Summer

Peach and Pecan Chicken Salad

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by James Farmer III

chickenpeachsaladWhether you are married or buried in The South, you will have chicken salad. You may be a newly born baby down in Dixieland, and your first meal will most likely be a Dixieland Delight of chicken salad – second to pimento cheese or barbeque. I say all this in jest – “jest” saying, y’all, we eat a lot of chicken salad!

This Southern staple is apropos for a wedding, a shower, a luncheon, a wake, a church supper or a hunt club picnic. It is a mandatory dish at garden club. You can be quite elegant with your presentation, and remove the crust (Mimi always said that if you cut the crust off, it was fancy), or you may scoop it onto a lettuce leaf. Or, you may dip Ritz crackers into the styrofoam cup of chicken salad as you leave the drive-thru window at Georgia Bobs – chicken salad can be casual, everyday or highbrow, high-end… diner’s choice.

Chipped, chopped, shredded or chunky – chicken salad is much the same as Southern barbeque in its array of forms. “Mother always chipped hers so fine that it was almost fluffy…” I’ve heard many a time. “Uncle Earl just chopped his…” you may have witnessed this. MawMaw, Mema, Mimi and Mama all have their methods and, like brands of mayonnaise, their posterity follow suit in their taste and preference. Then there is the entire debate about celery. As for me and my house, the finer chopped the better – if added at all.

Sparkling Rosemary-Ginger Lemonade

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by Susan Russo

rosemarylemonadeIt's almost the end of summer, which likely means you're sunburned, overtired, and ready for your kids to go back to school. I'm here to help. Are you ready for some relaxation? Here's what you need to do:

1. Make a batch of this Sparkling Rosemary-Ginger Lemonade and refrigerate it. Chill a tall glass in the freezer, and fill it with the ginger lemonade.

2. Find a comfy hammock or chaise lounge, preferably in a shady spot. Recline on it while sipping your ginger lemonade.

3. Tell your significant other, your kids, the dog to leave you alone. OK, maybe not the dog.

4. Listen to the hum of bees. Smell the sharp scent of freshly cut grass. Watch the clouds float by. It's a lazy summer day. Make the most of it.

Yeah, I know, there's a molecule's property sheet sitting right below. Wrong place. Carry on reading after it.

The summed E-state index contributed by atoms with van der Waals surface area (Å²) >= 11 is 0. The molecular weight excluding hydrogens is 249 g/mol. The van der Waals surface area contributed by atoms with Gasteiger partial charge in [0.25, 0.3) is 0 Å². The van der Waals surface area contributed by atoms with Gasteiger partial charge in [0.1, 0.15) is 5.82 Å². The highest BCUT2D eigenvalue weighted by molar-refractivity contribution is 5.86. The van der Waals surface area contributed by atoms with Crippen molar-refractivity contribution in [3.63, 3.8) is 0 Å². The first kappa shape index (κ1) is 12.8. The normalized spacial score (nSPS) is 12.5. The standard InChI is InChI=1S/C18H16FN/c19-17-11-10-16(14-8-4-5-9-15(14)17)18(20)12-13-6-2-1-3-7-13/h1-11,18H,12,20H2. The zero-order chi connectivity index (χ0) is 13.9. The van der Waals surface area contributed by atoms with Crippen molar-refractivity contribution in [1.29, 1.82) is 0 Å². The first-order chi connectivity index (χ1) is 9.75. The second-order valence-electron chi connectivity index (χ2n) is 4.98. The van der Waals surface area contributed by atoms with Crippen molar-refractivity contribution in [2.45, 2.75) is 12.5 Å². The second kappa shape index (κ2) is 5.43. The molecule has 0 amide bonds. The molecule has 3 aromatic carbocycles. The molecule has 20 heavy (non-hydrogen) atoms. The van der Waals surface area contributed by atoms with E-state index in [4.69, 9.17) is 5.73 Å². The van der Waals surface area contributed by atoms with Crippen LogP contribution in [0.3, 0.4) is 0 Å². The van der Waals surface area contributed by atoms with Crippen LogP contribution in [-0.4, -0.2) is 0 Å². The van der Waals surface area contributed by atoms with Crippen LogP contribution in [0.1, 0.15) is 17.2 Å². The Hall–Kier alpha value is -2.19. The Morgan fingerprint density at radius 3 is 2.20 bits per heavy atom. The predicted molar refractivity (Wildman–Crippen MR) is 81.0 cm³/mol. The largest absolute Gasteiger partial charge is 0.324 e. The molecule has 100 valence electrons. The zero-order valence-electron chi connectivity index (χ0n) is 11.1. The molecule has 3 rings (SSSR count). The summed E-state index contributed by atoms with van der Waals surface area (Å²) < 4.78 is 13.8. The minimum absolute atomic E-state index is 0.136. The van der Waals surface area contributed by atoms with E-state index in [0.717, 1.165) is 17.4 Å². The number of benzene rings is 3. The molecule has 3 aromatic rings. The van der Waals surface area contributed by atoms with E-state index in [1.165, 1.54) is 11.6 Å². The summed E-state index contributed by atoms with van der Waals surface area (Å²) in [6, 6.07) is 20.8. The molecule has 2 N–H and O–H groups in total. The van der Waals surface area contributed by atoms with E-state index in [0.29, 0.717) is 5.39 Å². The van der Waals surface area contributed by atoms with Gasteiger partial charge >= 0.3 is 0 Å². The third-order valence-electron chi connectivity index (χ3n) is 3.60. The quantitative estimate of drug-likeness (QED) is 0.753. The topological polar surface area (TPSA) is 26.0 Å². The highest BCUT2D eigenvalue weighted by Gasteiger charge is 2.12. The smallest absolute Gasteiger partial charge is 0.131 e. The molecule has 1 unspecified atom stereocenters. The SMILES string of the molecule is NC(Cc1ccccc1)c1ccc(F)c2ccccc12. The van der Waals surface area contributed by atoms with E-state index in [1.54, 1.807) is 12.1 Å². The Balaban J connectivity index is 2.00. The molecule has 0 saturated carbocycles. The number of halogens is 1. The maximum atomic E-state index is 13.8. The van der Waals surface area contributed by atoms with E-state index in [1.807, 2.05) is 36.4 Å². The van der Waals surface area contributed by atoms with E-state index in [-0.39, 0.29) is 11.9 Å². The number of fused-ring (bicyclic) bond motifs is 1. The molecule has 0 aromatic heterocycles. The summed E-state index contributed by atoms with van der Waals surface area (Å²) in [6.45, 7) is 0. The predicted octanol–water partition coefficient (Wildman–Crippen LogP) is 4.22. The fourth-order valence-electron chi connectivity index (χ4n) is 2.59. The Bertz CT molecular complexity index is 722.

5. If you're still not relaxed, pour yourself a second glass of ginger lemonade and add a shot of vodka or gin. Repeat steps 2-4.

Berry Pies: Filling Tips

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by Evan Kleiman

berriesBerries are fragile, which is why we love them so much off the bush or in a bowl But there are a couple of things to keep in mind once you decide to cook them, like in a pie.

First. Often they are less sweet than you imagine, even when they are perfectly ripe. Don’t confuse the full berry flavor with sweetness.

Second. Blueberries tend to need some acid to brighten the flavor and even blackberries can use some for balance.

Third. I believe in adding some starch to thicken fruit pies. I don’t want berry juice to run all over the plate. I want to get it into my mouth. That is the role of starch as a thickener.

Ice Cream Sandwiches with Homemade Magic Shell

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by Susan Salzman

icecreamsandwichI haven’t been cooking. Well, if you call defrosting some homemade marinara and boiling some water for pasta, cooking, then I guess I have cooked a little bit.

Last week was Isaac’s Bar Mitzvah. I planned the whole event, from start to finish, and in the end, the high anxiety and elevated stress level was well worth it. Isaac’s “ear to ear” smile was worth the lack of sleep and the 8 pound weight loss.

As I slowly get back into a routine, I took inventory of what I currently had on hand. A big batch of frozen cookie dough was just what I needed to kick off the first of many summer holiday weekends. With plans to go to friend’s for a BBQ, whipping up a batch of homemade ice cream sandwiches was effortless.

As the cookies baked and cooled, I made a modified version of this “magic shell“. I used all bittersweet chocolate and added a pinch of Celtic sea salt, espresso powder, and some vanilla. Delicious! And additive free!

Raspberry Sour Cream Cake

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by Susan Russo

raspberrycakeOur local market recently had raspberries on sale -- 77 cents per half pint. I bought 8.

Since tangy fresh raspberries are highly irresistible (and perishable), Jeff and I have eaten a lot of berries over the last few days in cantaloupe boats, smoothies, berry parfaits, salads, scones, and today's raspberry sour cream cake.

This may just be the perfect summertime cake. It's delightfully quick and easy to make, and it's versatile. I know. I loved the raspberry sour cream cake so much that I made a blueberry buttermilk one too. Most of all, it's delicious.

Underneath the crunchy sugar-dusted top is a pillowy soft interior punctuated by bursts of juicy, tart raspberries. This cake needs no adornment, but a dollop of creme fraiche doesn't hurt.

Peach Buttermilk Pound Cake

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by James Farmer III